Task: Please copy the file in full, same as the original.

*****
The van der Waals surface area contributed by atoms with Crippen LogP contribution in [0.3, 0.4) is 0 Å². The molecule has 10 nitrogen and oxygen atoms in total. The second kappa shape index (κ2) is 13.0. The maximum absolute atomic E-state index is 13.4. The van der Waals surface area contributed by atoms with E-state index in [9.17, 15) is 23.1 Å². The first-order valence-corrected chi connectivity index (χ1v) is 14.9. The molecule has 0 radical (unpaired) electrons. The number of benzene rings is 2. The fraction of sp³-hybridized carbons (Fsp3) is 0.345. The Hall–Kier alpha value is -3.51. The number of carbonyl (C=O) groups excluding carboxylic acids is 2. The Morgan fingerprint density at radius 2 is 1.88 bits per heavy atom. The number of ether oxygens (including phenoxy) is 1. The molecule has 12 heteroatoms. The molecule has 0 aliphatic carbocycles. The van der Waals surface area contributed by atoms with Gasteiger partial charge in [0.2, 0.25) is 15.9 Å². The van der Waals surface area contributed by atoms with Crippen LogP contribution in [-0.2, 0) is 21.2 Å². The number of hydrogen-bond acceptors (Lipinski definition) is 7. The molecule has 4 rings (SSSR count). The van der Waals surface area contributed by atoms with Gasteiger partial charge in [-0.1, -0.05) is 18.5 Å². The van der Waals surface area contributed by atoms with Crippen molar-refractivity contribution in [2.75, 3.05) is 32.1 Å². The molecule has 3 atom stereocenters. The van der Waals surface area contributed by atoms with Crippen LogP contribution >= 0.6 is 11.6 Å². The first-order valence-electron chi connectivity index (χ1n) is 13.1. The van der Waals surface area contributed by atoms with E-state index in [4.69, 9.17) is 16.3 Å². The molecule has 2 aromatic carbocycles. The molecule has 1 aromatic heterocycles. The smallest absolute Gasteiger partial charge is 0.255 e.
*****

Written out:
The van der Waals surface area contributed by atoms with Crippen LogP contribution in [0.3, 0.4) is 0 Å². The molecule has 10 nitrogen and oxygen atoms in total. The second kappa shape index (κ2) is 13.0. The maximum absolute atomic E-state index is 13.4. The van der Waals surface area contributed by atoms with E-state index in [9.17, 15) is 23.1 Å². The first-order valence-corrected chi connectivity index (χ1v) is 14.9. The molecule has 0 radical (unpaired) electrons. The number of benzene rings is 2. The fraction of sp³-hybridized carbons (Fsp3) is 0.345. The Hall–Kier alpha value is -3.51. The number of carbonyl (C=O) groups excluding carboxylic acids is 2. The Morgan fingerprint density at radius 2 is 1.88 bits per heavy atom. The number of ether oxygens (including phenoxy) is 1. The molecule has 12 heteroatoms. The molecule has 0 aliphatic carbocycles. The van der Waals surface area contributed by atoms with Gasteiger partial charge in [0.2, 0.25) is 15.9 Å². The van der Waals surface area contributed by atoms with Crippen LogP contribution in [-0.2, 0) is 21.2 Å². The number of hydrogen-bond acceptors (Lipinski definition) is 7. The molecule has 4 rings (SSSR count). The van der Waals surface area contributed by atoms with Gasteiger partial charge in [-0.1, -0.05) is 18.5 Å². The van der Waals surface area contributed by atoms with Crippen molar-refractivity contribution in [2.75, 3.05) is 32.1 Å². The molecule has 3 atom stereocenters. The van der Waals surface area contributed by atoms with Crippen LogP contribution >= 0.6 is 11.6 Å². The first-order valence-electron chi connectivity index (χ1n) is 13.1. The van der Waals surface area contributed by atoms with E-state index in [4.69, 9.17) is 16.3 Å². The molecule has 2 aromatic carbocycles. The molecule has 1 aromatic heterocycles. The smallest absolute Gasteiger partial charge is 0.255 e.